The annual “I’m Determined” Youth and Parent Summit is in full swing right now. Students and their parents are learning all about self-determination from professionals and volunteers at James Madison University in Harrisonburg this week.
But as we found out from one mother daughter duo attending for the first time, lessons can be learned before the session even starts.
Donna Robel, Family to Family Network Coordinator for the Tidewater region, explains.
“The application process alone has opened up so many opportunities for (my daughter) Alaina and I to talk about disabilities in general as well as some of the specific challenges she’s faces every day. We’re preparing for our first ‘I’m Determined’ experience with a lot of excitement.”
“As part of the application, the youth has to write a short essay about having a disability, how it affects them and what they hope to get out of the Youth Summit.”
“Last year Alaina applied for the I’m Determined Youth Summit, but wasn’t accepted. She went through all of the expected emotions. Excitement of learning about the program and submitting her application, anticipation of waiting to see if she was selected, and disappointment, when we received the email saying she wasn’t accepted. At the time I was heartbroken for her, but then I quickly realized this was part of what I advocate for every day! I’ve never asked for ‘special’ considerations for Alaina. I’ve always wanted her to be treated like everyone else. It was an awesome reminder for me, and a meaningful life lesson for her.”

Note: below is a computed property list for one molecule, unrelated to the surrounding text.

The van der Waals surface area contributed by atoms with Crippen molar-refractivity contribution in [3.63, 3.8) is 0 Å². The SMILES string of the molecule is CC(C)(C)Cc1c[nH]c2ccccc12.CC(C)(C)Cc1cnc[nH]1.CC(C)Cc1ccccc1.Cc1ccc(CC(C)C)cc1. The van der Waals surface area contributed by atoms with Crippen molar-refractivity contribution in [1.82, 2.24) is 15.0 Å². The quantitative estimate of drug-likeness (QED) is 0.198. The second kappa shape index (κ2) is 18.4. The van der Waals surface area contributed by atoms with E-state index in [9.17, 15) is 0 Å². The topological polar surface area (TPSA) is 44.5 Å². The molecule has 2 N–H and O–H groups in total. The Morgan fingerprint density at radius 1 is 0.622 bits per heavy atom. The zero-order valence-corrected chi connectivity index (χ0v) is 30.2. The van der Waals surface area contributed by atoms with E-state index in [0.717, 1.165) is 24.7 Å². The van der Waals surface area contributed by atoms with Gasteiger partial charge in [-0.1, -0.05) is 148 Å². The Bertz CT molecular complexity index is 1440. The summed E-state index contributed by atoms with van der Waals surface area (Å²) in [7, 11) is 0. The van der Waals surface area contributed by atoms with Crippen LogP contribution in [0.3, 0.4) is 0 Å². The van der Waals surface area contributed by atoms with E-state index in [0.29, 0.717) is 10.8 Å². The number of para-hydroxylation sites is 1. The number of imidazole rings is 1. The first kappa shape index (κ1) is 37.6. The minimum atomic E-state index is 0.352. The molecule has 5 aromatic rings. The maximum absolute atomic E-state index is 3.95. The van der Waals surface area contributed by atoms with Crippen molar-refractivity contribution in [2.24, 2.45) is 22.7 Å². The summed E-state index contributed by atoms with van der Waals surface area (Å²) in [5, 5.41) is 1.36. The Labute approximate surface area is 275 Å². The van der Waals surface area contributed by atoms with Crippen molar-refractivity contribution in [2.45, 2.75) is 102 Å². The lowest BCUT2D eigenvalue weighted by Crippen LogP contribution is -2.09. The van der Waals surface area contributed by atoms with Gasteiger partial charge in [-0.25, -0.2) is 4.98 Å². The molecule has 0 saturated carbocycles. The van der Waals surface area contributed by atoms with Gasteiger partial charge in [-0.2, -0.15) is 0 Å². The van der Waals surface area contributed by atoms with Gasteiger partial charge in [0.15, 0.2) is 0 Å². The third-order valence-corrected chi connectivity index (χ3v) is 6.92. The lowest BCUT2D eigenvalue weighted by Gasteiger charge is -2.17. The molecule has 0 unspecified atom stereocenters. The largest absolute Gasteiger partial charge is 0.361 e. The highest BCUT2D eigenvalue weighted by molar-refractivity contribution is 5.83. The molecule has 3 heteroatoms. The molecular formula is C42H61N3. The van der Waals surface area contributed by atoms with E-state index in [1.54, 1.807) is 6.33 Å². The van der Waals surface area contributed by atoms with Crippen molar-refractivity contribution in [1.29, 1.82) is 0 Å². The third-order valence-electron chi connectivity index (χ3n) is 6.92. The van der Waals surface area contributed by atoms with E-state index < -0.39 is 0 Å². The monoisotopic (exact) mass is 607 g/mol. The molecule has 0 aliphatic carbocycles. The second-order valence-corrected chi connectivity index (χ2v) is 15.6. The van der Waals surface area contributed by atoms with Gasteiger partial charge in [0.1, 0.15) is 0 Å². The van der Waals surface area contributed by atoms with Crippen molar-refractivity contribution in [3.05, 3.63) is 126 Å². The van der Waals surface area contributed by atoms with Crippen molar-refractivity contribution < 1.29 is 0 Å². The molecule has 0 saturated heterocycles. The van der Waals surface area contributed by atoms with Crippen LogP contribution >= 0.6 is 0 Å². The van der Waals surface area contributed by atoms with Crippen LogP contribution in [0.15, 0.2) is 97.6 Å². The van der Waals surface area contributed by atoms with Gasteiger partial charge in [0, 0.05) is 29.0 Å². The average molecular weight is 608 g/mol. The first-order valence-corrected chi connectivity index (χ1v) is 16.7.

“Fast forward to this year. I told her back in March that applications for I’m Determined were being accepted. She quickly said, ‘I wanna try again!'”
“A few fellow parents pretty much suggested that I do the essay for her, to get her into the program. No! How the hell can I speak for how she feels about her disabilities?? That made ME determined to see to it that Alaina’s essay was her own work, in her own words! But first she had to have a true understanding of what the essay was supposed to be about. That lead us into a discussion about her challenges, where does she feel the most challenged, and how it makes her feel. Before applying this year, I had never really asked Alaina how she feels about having Down syndrome. It gave me the opportunity to talk to her about disability and that there’s really nothing that special about it, it’s part of life.”
With this much growth for mother AND daughter in the application process, we cannot wait to find out what they’ve learned at the summit!